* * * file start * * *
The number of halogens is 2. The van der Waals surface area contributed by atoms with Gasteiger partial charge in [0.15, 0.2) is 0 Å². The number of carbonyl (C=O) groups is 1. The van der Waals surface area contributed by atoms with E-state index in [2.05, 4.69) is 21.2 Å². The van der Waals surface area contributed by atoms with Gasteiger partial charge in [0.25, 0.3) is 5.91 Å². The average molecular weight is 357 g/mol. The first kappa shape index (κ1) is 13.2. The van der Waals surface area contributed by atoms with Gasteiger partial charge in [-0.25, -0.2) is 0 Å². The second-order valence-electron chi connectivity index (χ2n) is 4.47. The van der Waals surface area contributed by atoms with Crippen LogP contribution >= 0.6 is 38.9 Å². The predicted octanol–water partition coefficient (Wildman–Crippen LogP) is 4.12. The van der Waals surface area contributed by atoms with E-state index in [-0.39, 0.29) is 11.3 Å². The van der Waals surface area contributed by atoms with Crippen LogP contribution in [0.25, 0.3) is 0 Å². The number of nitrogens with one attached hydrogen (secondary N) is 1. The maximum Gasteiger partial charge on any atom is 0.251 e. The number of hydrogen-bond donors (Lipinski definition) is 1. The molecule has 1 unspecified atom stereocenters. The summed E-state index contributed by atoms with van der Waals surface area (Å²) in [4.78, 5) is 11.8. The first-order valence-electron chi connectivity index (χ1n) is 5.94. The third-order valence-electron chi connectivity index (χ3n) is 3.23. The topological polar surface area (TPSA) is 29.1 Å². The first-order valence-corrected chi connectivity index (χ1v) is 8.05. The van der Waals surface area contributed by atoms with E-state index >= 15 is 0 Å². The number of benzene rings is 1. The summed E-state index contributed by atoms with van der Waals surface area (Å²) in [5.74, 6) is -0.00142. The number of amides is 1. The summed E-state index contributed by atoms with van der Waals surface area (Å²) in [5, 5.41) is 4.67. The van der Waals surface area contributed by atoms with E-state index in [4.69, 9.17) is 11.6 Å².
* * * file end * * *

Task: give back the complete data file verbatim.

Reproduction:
The number of halogens is 2. The van der Waals surface area contributed by atoms with Gasteiger partial charge in [0.15, 0.2) is 0 Å². The number of carbonyl (C=O) groups is 1. The van der Waals surface area contributed by atoms with E-state index in [2.05, 4.69) is 21.2 Å². The van der Waals surface area contributed by atoms with Gasteiger partial charge in [0.25, 0.3) is 5.91 Å². The average molecular weight is 357 g/mol. The first kappa shape index (κ1) is 13.2. The van der Waals surface area contributed by atoms with Gasteiger partial charge in [-0.25, -0.2) is 0 Å². The second-order valence-electron chi connectivity index (χ2n) is 4.47. The van der Waals surface area contributed by atoms with Crippen LogP contribution >= 0.6 is 38.9 Å². The predicted octanol–water partition coefficient (Wildman–Crippen LogP) is 4.12. The van der Waals surface area contributed by atoms with E-state index in [-0.39, 0.29) is 11.3 Å². The van der Waals surface area contributed by atoms with Crippen LogP contribution in [0.25, 0.3) is 0 Å². The number of nitrogens with one attached hydrogen (secondary N) is 1. The maximum Gasteiger partial charge on any atom is 0.251 e. The number of hydrogen-bond donors (Lipinski definition) is 1. The molecule has 1 unspecified atom stereocenters. The summed E-state index contributed by atoms with van der Waals surface area (Å²) in [4.78, 5) is 11.8. The first-order valence-electron chi connectivity index (χ1n) is 5.94. The third-order valence-electron chi connectivity index (χ3n) is 3.23. The topological polar surface area (TPSA) is 29.1 Å². The first-order valence-corrected chi connectivity index (χ1v) is 8.05. The van der Waals surface area contributed by atoms with E-state index >= 15 is 0 Å². The number of benzene rings is 1. The summed E-state index contributed by atoms with van der Waals surface area (Å²) in [5.74, 6) is -0.00142. The number of amides is 1. The summed E-state index contributed by atoms with van der Waals surface area (Å²) in [5, 5.41) is 4.67. The van der Waals surface area contributed by atoms with E-state index in [4.69, 9.17) is 11.6 Å².